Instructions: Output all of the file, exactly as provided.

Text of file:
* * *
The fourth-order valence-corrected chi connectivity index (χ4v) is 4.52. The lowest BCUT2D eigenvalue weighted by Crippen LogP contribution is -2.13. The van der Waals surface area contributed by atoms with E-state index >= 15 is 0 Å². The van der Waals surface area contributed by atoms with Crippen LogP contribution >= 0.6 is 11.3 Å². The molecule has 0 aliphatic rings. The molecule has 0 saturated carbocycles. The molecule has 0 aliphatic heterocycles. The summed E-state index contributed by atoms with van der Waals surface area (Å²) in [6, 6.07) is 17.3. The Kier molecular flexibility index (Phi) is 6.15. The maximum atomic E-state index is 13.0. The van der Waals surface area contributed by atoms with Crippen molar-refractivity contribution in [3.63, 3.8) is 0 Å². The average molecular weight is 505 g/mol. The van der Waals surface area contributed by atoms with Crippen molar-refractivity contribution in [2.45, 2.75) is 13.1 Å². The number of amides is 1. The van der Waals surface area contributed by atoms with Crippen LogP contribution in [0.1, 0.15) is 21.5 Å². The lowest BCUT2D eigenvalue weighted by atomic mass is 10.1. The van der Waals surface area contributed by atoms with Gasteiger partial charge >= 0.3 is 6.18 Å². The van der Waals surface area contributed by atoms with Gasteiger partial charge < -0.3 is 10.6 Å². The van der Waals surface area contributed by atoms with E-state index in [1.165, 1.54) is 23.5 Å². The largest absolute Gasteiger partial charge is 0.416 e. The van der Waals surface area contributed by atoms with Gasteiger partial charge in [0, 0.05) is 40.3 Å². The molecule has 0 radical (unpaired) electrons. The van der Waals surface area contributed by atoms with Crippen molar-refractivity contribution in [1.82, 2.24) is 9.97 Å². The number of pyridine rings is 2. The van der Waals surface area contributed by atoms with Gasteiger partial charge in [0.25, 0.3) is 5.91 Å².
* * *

The fourth-order valence-corrected chi connectivity index (χ4v) is 4.52. The lowest BCUT2D eigenvalue weighted by Crippen LogP contribution is -2.13. The van der Waals surface area contributed by atoms with E-state index >= 15 is 0 Å². The van der Waals surface area contributed by atoms with Crippen LogP contribution >= 0.6 is 11.3 Å². The molecule has 0 aliphatic rings. The molecule has 0 saturated carbocycles. The molecule has 0 aliphatic heterocycles. The summed E-state index contributed by atoms with van der Waals surface area (Å²) in [6, 6.07) is 17.3. The Kier molecular flexibility index (Phi) is 6.15. The maximum atomic E-state index is 13.0. The van der Waals surface area contributed by atoms with Crippen molar-refractivity contribution in [3.63, 3.8) is 0 Å². The average molecular weight is 505 g/mol. The van der Waals surface area contributed by atoms with Crippen molar-refractivity contribution in [2.45, 2.75) is 13.1 Å². The number of amides is 1. The van der Waals surface area contributed by atoms with Crippen LogP contribution in [0.1, 0.15) is 21.5 Å². The lowest BCUT2D eigenvalue weighted by atomic mass is 10.1. The van der Waals surface area contributed by atoms with Gasteiger partial charge >= 0.3 is 6.18 Å². The van der Waals surface area contributed by atoms with Gasteiger partial charge < -0.3 is 10.6 Å². The van der Waals surface area contributed by atoms with E-state index in [1.165, 1.54) is 23.5 Å². The largest absolute Gasteiger partial charge is 0.416 e. The van der Waals surface area contributed by atoms with Gasteiger partial charge in [0, 0.05) is 40.3 Å². The molecule has 0 radical (unpaired) electrons. The van der Waals surface area contributed by atoms with Crippen molar-refractivity contribution in [1.82, 2.24) is 9.97 Å². The number of pyridine rings is 2. The van der Waals surface area contributed by atoms with Gasteiger partial charge in [0.25, 0.3) is 5.91 Å².